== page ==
The outsider-vs-insider divide emerges again when Iowans are asked which candidate best represents the values of Republicans like themselves. Carson, Trump and Cruz are the choice of 57% of Iowa's potential Republican electorate on that question. Among conservatives, that ticks up to 63%, and hits 67% among those who back the Tea Party movement.
All told, Trump is seen as the party's best chance to win the White House by about a third of Iowa Republicans: 33% think Trump has the best shot at winning the presidency, 25% say Carson does, 17% Rubio. Just 8% name Cruz and 6% Bush. Further, 27% say Trump is most likely to be an effective president, topping Carson at 20%, Rubio at 13% and Cruz at 12%.
On the Democratic side, Clinton holds an 18-point lead over Bernie Sanders, 55% to 37%, with Martin O'Malley third in the now three-person field with 3%. Both Clinton and Sanders have gained support since the last CNN/ORC Poll in August, when Vice President Joe Biden drew 12% of the vote and Clinton led Sanders 50% to 31%.
Clinton's lead rests on a wide gender gap and steep lead among older Iowans. While Clinton leads Sanders by a 2-to-1 margin among women (62% to 31%), she holds just a 4-point edge among men (48% to 44%). And among Democrats who say they are likely to attend the caucus and are under age 50, Sanders leads 52% to 42% for Clinton, while Clinton tops Sanders 67% to 23% among those age 50 or older.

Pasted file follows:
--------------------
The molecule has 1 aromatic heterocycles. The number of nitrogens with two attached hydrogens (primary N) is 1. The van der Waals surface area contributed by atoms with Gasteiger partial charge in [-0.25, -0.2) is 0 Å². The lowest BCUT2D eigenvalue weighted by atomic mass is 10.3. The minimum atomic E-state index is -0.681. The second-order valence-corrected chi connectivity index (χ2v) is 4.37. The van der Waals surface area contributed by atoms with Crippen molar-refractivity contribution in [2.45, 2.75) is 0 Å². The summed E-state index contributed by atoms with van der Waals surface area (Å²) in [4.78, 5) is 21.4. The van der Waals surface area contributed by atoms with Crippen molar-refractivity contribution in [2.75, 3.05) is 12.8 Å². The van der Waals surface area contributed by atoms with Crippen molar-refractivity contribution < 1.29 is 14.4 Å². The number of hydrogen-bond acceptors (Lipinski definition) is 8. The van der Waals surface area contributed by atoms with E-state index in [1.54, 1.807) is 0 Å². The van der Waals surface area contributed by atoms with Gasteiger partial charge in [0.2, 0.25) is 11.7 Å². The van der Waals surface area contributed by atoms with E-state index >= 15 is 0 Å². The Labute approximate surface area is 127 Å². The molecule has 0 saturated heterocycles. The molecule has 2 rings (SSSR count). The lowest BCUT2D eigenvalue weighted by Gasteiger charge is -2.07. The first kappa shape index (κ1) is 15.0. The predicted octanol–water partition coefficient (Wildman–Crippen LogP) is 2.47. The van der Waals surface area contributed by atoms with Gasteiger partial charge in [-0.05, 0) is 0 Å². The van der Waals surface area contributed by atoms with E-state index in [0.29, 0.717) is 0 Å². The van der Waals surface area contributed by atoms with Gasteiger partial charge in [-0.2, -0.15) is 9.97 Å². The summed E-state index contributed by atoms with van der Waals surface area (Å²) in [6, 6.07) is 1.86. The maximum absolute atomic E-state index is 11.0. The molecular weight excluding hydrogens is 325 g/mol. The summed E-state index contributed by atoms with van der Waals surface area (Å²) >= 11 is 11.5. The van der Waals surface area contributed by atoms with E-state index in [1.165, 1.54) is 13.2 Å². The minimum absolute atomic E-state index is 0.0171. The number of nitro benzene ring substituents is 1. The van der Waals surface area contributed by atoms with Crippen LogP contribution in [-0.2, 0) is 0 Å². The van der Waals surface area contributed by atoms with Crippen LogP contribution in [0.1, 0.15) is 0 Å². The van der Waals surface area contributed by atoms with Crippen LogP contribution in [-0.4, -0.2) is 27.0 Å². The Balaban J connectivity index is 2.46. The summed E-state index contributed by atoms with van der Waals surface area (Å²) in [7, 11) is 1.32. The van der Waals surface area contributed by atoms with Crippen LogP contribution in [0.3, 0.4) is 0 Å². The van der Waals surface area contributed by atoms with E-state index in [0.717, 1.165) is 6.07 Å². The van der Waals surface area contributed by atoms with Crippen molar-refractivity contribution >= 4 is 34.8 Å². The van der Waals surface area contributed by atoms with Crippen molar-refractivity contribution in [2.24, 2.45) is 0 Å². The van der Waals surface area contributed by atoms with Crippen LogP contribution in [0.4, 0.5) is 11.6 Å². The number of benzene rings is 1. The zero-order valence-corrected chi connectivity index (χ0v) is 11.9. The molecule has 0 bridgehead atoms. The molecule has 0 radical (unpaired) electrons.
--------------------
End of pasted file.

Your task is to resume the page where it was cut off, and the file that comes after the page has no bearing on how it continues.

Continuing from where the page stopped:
That latter divide may explain Clinton's stronger edge among the subset of likely caucus-goers who say they will definitely attend and are more interested in news about the caucus than any other news, a group that is significantly older and makes up about 4% of Iowa adults. Among those most-likely caucus-goers, Clinton leads Sanders 62% to 32%.
Democratic caucus-goers generally are more apt than Republicans to say they have made up their minds about whom to support, 40% say they're settled on their choice compared with 27% among Republican likely caucus attendees.
Clinton dominates Sanders on who would best handle the economy, health care, gun policy and foreign policy, but Sanders is more competitive (though still behind) on climate change. Iowa caucus-goers also narrowly tilt Clinton over Sanders on who better understands the problems facing people like you (47% to 43%). Three-quarters of Democratic likely caucus-goers say Clinton has the best chance to win next November, 76% to 20% for Sanders and 2% O'Malley.
Those advantages appear to be fueling a sense of inevitability around Clinton. Among likely Democratic caucus-goers, 82% expect Clinton to be the winner, 16% Sanders and 1% O'Malley. On the Republican side, likely GOP caucusgoers think Trump and Carson have a better shot at the nomination than their competitors who have held elective office before, 33% say they think Trump will carry the GOP banner in 2016, 27% Carson, 15% Rubio, 8% Bush and 7% Cruz.
The CNN/ORC Poll of was conducted by telephone October 29-November 4 among 2,009 adult residents of Iowa, including interviews with 548 likely Republican presidential caucus-goers and 498 likely Democratic presidential caucus-goers. Results for likely Democratic caucus-goers have a margin of sampling error of plus or minus 4.5 points, it is 4 points for likely Republican caucus-goers.